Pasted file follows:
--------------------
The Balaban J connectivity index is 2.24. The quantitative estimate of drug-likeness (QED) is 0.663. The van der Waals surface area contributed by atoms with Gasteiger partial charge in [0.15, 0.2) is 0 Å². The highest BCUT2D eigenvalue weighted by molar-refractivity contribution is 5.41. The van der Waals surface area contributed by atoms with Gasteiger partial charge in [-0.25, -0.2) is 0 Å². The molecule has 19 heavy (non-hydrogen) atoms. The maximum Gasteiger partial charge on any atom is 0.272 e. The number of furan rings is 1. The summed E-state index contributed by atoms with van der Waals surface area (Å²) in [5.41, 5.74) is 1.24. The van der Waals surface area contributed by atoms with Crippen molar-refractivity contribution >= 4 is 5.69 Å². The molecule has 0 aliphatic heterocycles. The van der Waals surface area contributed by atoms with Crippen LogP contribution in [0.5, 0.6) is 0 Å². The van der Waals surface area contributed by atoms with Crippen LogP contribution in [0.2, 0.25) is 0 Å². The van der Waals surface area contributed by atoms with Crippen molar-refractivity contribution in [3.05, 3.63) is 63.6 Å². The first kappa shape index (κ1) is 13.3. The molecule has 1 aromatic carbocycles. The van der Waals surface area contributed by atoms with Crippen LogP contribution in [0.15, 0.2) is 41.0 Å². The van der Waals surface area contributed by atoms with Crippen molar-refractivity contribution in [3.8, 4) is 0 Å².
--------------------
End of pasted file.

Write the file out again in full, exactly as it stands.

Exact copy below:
The Balaban J connectivity index is 2.24. The quantitative estimate of drug-likeness (QED) is 0.663. The van der Waals surface area contributed by atoms with Gasteiger partial charge in [0.15, 0.2) is 0 Å². The highest BCUT2D eigenvalue weighted by molar-refractivity contribution is 5.41. The van der Waals surface area contributed by atoms with Gasteiger partial charge in [-0.25, -0.2) is 0 Å². The molecule has 19 heavy (non-hydrogen) atoms. The maximum Gasteiger partial charge on any atom is 0.272 e. The number of furan rings is 1. The summed E-state index contributed by atoms with van der Waals surface area (Å²) in [5.41, 5.74) is 1.24. The van der Waals surface area contributed by atoms with Crippen molar-refractivity contribution >= 4 is 5.69 Å². The molecule has 0 aliphatic heterocycles. The van der Waals surface area contributed by atoms with Crippen LogP contribution in [0.5, 0.6) is 0 Å². The van der Waals surface area contributed by atoms with Crippen LogP contribution in [0.2, 0.25) is 0 Å². The van der Waals surface area contributed by atoms with Crippen molar-refractivity contribution in [3.05, 3.63) is 63.6 Å². The first kappa shape index (κ1) is 13.3. The molecule has 1 aromatic carbocycles. The van der Waals surface area contributed by atoms with Crippen LogP contribution in [0.15, 0.2) is 41.0 Å². The van der Waals surface area contributed by atoms with Crippen molar-refractivity contribution in [3.8, 4) is 0 Å².